From the mid-1920s to the 2000s, enterprise video conferencing has come a long way. In 2013, Wainhouse Research asked people who used enterprise video conferencing on a regular basis to cite its benefits. They said that these are:
Increased productivity (94%)
Reduced travel expenses (87%)
Faster decision making and high-impact communication (85%)
Wainhouse forecasts that the enterprise video conferencing market will grow by roughly 25 per cent over the next few years, reaching $6.87 billion by 2017.
The beginning of enterprise video conferencing
The first video calls were made in the mid-1920s (no kidding!) in the United States, inside AT&T’s laboratories. Limited public tests were also undertaken. At that time , the equipment necessary to make a choppy video call took up an entire room and was extremely expensive. Decades of research went into reducing the size of the hardware necessary to make video calls. This was done in the hope of producing a consumer product that would replace the telephone.
In the mid-1980s, the development of ISDN technology made it possible to send voice, video, and data over traditional phone lines. Researchers continued to improve video compression, reducing the size of the live information packets travelling over the network.
Between 1992 and 1995, researchers at Cornell University in the United States, made several breakthroughs in Internet-based video conferencing and advancement in video compression standards. By the early 2000s, relatively high-quality and free broadband video conferencing was available.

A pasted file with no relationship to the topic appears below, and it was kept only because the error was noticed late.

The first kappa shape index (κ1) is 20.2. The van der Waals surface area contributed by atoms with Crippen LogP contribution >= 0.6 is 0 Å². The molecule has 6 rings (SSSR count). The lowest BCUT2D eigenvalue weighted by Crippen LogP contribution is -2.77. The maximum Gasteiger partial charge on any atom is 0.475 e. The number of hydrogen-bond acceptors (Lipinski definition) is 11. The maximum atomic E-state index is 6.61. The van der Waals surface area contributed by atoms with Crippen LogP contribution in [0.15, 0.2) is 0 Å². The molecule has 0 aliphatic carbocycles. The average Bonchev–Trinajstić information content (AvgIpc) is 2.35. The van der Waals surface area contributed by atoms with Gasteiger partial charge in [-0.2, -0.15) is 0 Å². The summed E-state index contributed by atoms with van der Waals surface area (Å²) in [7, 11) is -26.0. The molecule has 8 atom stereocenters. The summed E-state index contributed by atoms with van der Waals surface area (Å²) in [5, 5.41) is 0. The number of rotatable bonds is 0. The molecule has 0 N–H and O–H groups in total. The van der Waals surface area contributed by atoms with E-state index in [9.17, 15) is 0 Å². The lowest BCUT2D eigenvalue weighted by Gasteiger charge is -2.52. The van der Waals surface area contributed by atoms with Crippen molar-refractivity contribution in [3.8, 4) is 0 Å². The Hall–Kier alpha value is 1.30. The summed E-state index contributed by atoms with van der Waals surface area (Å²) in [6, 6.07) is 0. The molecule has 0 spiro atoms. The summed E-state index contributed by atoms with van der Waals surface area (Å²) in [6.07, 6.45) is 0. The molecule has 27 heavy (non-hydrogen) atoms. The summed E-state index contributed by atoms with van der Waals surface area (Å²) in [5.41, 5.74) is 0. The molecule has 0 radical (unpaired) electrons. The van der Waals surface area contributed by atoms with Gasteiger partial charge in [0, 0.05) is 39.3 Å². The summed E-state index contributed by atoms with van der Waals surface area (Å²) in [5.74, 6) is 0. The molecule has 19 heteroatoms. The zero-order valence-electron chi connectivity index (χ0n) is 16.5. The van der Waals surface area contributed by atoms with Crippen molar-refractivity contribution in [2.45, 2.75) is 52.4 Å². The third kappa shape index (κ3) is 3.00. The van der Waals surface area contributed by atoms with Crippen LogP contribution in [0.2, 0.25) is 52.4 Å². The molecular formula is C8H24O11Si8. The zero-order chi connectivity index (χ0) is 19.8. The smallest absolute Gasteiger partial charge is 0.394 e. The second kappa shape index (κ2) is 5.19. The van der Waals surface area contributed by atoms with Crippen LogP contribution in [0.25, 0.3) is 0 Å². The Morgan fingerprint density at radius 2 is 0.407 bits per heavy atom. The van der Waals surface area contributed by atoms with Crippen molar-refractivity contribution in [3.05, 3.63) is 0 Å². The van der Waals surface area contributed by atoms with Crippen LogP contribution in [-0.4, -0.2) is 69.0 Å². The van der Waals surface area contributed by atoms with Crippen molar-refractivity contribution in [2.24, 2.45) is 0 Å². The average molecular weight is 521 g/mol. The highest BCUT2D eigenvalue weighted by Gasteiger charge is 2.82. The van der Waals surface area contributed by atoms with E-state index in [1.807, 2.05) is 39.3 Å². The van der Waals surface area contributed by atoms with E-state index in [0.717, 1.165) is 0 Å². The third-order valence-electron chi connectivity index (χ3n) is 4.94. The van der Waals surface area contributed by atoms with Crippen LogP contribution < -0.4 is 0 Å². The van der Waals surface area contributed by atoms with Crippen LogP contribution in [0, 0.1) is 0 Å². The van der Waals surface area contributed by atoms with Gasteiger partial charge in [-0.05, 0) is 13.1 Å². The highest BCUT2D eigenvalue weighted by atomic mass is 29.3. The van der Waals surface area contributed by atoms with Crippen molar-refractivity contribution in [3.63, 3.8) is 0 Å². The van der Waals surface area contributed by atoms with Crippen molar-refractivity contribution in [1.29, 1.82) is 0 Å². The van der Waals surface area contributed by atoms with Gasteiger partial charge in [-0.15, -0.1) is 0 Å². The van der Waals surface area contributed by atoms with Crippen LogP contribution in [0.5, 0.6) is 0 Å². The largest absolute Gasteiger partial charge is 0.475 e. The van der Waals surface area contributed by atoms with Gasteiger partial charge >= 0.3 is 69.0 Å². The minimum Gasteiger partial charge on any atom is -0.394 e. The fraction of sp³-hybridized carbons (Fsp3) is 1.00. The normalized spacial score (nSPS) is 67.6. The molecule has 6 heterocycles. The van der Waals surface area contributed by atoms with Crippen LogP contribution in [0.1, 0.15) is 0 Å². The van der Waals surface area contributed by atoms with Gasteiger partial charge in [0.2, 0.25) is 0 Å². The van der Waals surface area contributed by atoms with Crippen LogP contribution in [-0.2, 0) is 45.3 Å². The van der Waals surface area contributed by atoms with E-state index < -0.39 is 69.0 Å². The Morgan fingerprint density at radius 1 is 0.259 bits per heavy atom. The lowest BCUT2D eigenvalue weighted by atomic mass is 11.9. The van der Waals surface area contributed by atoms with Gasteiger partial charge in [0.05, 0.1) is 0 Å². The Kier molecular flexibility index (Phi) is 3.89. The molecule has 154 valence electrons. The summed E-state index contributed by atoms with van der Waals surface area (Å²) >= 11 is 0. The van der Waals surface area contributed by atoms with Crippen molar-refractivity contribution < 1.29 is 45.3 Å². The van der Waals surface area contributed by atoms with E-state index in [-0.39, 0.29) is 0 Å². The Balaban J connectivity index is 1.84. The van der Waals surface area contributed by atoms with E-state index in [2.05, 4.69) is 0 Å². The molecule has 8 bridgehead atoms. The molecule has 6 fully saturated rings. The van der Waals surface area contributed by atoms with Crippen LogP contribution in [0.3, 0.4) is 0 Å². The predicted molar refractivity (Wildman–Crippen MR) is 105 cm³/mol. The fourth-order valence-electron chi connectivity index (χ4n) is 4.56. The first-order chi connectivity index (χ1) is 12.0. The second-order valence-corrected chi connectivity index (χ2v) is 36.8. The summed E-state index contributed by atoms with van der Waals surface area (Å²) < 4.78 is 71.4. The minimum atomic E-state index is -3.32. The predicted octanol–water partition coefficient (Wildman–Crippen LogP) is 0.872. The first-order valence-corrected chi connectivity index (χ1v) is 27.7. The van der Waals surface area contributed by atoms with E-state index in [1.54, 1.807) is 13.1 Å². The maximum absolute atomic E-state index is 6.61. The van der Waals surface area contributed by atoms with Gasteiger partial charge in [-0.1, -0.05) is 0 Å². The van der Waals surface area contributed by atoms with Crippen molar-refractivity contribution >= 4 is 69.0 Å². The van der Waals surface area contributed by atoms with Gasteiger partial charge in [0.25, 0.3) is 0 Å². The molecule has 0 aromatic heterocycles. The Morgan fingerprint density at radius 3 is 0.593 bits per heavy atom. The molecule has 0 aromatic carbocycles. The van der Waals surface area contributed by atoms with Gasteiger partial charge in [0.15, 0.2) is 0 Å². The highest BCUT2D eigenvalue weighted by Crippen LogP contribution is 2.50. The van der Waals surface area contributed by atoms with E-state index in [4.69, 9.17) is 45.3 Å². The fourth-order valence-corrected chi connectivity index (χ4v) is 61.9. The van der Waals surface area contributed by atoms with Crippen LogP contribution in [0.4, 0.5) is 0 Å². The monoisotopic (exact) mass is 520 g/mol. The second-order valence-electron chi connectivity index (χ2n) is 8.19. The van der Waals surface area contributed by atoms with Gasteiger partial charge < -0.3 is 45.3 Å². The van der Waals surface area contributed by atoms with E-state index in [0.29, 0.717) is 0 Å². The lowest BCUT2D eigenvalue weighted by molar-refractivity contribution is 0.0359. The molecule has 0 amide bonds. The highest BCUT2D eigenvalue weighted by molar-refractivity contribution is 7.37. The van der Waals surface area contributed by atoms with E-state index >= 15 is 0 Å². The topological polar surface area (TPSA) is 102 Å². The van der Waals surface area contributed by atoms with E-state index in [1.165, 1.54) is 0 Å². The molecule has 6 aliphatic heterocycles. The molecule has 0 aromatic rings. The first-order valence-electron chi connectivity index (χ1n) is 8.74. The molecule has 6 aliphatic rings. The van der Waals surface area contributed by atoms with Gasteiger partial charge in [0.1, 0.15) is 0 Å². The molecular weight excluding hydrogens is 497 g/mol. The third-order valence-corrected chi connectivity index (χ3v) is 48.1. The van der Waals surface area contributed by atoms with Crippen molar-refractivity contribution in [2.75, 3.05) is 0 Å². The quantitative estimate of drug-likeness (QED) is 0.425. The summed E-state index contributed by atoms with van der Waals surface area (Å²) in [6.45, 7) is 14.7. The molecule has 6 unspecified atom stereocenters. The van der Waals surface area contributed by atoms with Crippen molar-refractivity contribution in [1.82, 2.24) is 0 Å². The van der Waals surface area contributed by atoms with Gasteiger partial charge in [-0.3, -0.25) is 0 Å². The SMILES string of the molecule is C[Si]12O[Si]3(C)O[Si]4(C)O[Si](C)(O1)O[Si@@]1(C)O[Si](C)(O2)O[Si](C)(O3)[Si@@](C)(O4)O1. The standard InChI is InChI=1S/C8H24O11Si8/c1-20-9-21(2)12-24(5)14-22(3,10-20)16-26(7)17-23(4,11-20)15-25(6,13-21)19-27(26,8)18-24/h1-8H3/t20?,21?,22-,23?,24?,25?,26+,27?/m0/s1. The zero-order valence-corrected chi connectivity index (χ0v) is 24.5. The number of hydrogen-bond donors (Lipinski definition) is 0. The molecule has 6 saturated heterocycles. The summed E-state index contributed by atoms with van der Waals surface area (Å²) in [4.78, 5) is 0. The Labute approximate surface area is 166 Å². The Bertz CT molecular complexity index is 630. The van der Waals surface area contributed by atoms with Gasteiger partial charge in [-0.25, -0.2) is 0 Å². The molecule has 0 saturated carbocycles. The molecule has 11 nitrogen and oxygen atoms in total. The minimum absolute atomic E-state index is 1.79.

We have come a long way since those early days. Wainhouse estimates that the price of dedicated video conferencing software will fall 66.2 percent by 2017, and the price of executive desktop video units will fall 26.1 percent. Also, the price of video-enabled office phones will fall by 23.5 percent.
The growth of enterprise video conferencing
This reduced price will result in the explosive growth of enterprise video conferencing. Traditional enterprise video conferencing units are already installed in more than 3 million conference rooms worldwide. These room-based systems are connecting to mobile and desktop video systems, extending the reach and value of this solution and increasing further adoption.
However, there’s more in store for those who use enterprise video conferencing. Currently, the trend is that video is so integrated into our communication tools that it feels seamless. Emails, calendars, instant messages, document sharing, desktop sharing, and video calls are increasingly, options on a unified communications dashboard that we can use when appropriate. This dashboard can also live on your smartphone, desktop, tablet, or desk phone.
Wainhouse believes that video-enabled unified communication software will outpace the rest of the enterprise video market in year-on-year growth. They forecast that the industry sold $24 million worth of unified communication software in 2013. They expect this segment to grow to $287 million by 2017.
Keeping this in mind, enterprise video providers are delivering solutions that are easier to use, adopting user interface cues from consumer video conferencing products. On the other hand, consumer video companies are attempting to move upstream, by adopting work features that enterprise customers would be willing to pay for.
This trend will continue, resulting in seamless, high-quality, and low-cost video conferencing solutions. The cultural barriers around video are disintegrating and millions of workers are integrating enterprise video conferencing tools into their workflow. This means they are travelling less, collaborating more, and making decisions faster. This will result in almost ubiquitious video, which will be an integral part of our everyday interactions.
So, now you know more about the evolution of enterprise video conferencing. With this technology headed for both universal adoption and integration with unified communication, the sky is the limit. Happy communicating!
For more information on setting up video conferencing for your home or business, contact Actis at 022-30808080 or at firstname.lastname@example.org.
(Images courtesy: www.polycom.co.in)